Definition

Book-to-Market

What is the meaning of Book-to market?

The book-to-market refers to the ratio that is used to find out the value of an organisation by measuring the book value of an organisation to its market value. Market value of an organisation is determined from the price of its stock through market capitalisation. Book value refers to the accounting value of an organisation as showed in its balance sheet.

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Understanding Book to market ratio

 

Before investing in a company, investors calculate the book-to-market ratio. Book-to-market ratio is useful to determining the value of a firm. It is a ratio that is used by an investor or analyst to find out the value of a firm. It is calculated by estimating the book value of a firm by its market value. Book value is determined by firm's historical cost, or accounting value. Market value is calculated by multiplying number of shares with its market price, it is also known as market capitalisation. 

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Frequently Asked Questions (FAQs)

 

How does the book-to-market ratio help traders?

Traders use the book-to-market ratio work as an indicator to know whether a stock of a company is under or overvalued. If the market value of a company is more than its book value, traders or investor considered that company is currently overvalued. On the contrary side, traders or investor considered a company is undervalued, if the market value of a company is less than its book value.

Traders or investors compare the ratio with the base of 1. If the book-to-market ratio of a stock is more than one, the stock considered as undervalued. It shows that the stock of a company is trading for less than the total value of its assets. And if it is less than 1, it means the stock is overvalued as it shows that a firm’s stock is trading for more than the total value of its assets.

The book value of a company defines accounting value or historical cost which is calculated from the balance sheet of a company. It can be calculated by subtracting the total liabilities from the total assets of a company. Book value refers to the net value of a company’s assets showed on balance sheet.

The market value of a company is finding by calculating its market capitalisation which is calculated by multiplying the total number of shares with the current share price. The market value refers to the price that an investor is wants to pay to buy or sell the stock. The market value does not represent the actual value of a company because it is determined by supply and demand in the market.

 

How investors interpret the book-to-market ratio?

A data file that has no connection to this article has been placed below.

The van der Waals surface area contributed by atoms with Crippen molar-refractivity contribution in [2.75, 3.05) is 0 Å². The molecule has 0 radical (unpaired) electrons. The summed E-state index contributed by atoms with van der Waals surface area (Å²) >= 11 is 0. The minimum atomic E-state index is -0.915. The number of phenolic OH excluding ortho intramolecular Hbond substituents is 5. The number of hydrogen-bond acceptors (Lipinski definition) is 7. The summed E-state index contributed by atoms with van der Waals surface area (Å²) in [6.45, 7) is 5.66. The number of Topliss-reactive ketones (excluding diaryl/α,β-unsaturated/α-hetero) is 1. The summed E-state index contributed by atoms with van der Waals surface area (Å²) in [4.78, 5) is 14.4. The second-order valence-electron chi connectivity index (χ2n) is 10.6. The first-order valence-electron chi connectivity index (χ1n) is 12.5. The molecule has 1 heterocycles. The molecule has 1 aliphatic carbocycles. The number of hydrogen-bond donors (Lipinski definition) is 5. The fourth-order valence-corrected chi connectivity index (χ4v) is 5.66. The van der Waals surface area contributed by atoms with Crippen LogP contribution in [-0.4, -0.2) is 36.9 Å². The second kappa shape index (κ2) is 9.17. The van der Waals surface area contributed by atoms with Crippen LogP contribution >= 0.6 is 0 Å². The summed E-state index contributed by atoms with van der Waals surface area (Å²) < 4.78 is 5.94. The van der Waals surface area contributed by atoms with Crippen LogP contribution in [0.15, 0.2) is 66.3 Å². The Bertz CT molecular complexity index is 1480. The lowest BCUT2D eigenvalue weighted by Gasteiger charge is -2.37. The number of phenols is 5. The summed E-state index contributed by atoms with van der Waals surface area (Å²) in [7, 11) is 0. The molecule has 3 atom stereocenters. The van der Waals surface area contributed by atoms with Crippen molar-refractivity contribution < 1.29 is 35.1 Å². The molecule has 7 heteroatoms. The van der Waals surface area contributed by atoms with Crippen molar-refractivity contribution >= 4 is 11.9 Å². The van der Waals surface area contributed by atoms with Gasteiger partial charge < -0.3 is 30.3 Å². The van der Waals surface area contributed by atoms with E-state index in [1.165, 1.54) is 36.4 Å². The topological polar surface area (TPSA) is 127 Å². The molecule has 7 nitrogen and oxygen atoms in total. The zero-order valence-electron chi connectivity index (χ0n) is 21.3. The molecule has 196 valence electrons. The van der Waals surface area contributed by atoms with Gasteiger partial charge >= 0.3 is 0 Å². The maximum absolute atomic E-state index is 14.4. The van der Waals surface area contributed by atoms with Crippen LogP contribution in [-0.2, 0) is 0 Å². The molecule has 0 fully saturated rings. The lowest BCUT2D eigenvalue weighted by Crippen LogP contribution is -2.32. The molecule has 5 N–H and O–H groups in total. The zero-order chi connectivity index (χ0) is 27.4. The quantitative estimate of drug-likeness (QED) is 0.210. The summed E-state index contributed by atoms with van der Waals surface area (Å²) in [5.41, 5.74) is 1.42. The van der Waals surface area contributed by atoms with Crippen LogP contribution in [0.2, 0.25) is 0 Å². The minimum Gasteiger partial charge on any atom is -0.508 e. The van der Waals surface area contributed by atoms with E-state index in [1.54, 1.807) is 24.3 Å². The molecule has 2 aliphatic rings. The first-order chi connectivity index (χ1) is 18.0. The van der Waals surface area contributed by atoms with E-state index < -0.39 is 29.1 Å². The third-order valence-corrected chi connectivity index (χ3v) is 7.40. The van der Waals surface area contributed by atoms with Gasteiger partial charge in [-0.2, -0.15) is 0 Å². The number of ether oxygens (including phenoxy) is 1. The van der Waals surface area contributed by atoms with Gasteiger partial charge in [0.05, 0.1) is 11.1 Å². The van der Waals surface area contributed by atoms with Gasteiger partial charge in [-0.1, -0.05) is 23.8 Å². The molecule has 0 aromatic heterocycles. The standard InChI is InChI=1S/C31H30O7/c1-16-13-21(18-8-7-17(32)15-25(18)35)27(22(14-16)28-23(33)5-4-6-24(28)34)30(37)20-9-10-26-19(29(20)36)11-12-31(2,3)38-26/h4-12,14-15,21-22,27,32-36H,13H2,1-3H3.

The book-to-market ratio helps investors to identify whether a company is undervalued or overvalued by dividing the book value with its market value. The ratio tells the market value of an organization relation to its actual worth. This ratio helps Investors and analysts to know the true value of an organization.

If a book-to-market ratio of a firm is more than 1, then the stock of firm is considered as undervalued. It shows that the stock of a company is trading for less than the total value of its assets.

On the other side, if a book-to-market ratio of a firm is less than 1, then the stock of firm is considered as overvalued, it shows that an investor is wants to pay more than the worth of net assets of a firm. It shows the future profit possibilities and investors wants to pay even more for that possibility. Companies have a low book-to-market ratio such as IT companies and other companies that do not have more tangible assets.

For example, an investor wants to calculate the book-to-market ratio of ABC Company. Company has stock of equity £4 billion, and £1billion as its market capitalization. To calculate the ratio for company ABC, investor would divide £4 billion by £1billion, which would the book-to-market ratio 4. The ratio is more than one that indicates ABC Company is currently undervalued.

 

What is the difference Between the Book-to-Market Ratio and Market-to-Book Ratio?

The market-to-book ratio also known as price-to-book ratio used by investors to know whether a firm's stock is over or undervalued. Market-to-book ratio is calculated by dividing the market price of all outstanding shares with the net assets of the company.

The market-to-book ratio is the reverse of the book-to-market ratio, it is used by a trader to know an organization’s current market value respective to its book value.

The market value refers to the current stock price of all outstanding shares (company’s worth).

A market-to-book ratio compared with base 1, if ratio is more than 1 that means stock of a firm is overvalued and if a ratio is less than 1 that means a firm is undervalued; it is just opposite for the book-to-market ratio. Investors and analysts may use both the ratio to know a company’s worth by comparison on the market and book value of a firm.

The market-to-book ratio is the opposite of the book-to-market ratio, in Market to book ratio the common shareholder equity dividing by market capitalization and in market-to-book the market capitalization divides by the common shareholder equity. Market-to-book ratio mainly used for the companies who have more intangible assets such as financial institutions, insurance and, investment trusts and so on.

The market-to-book ratio can be calculated by dividing the Share Price (current closing price of the stock) by the Net Book Value per Share (most current quarter’s book value). Closing price of the stock (Net book value) can be calculated by subtracting total assets with total liabilities.

Source: Copyright © 2021 Kalkine Media Pty Ltd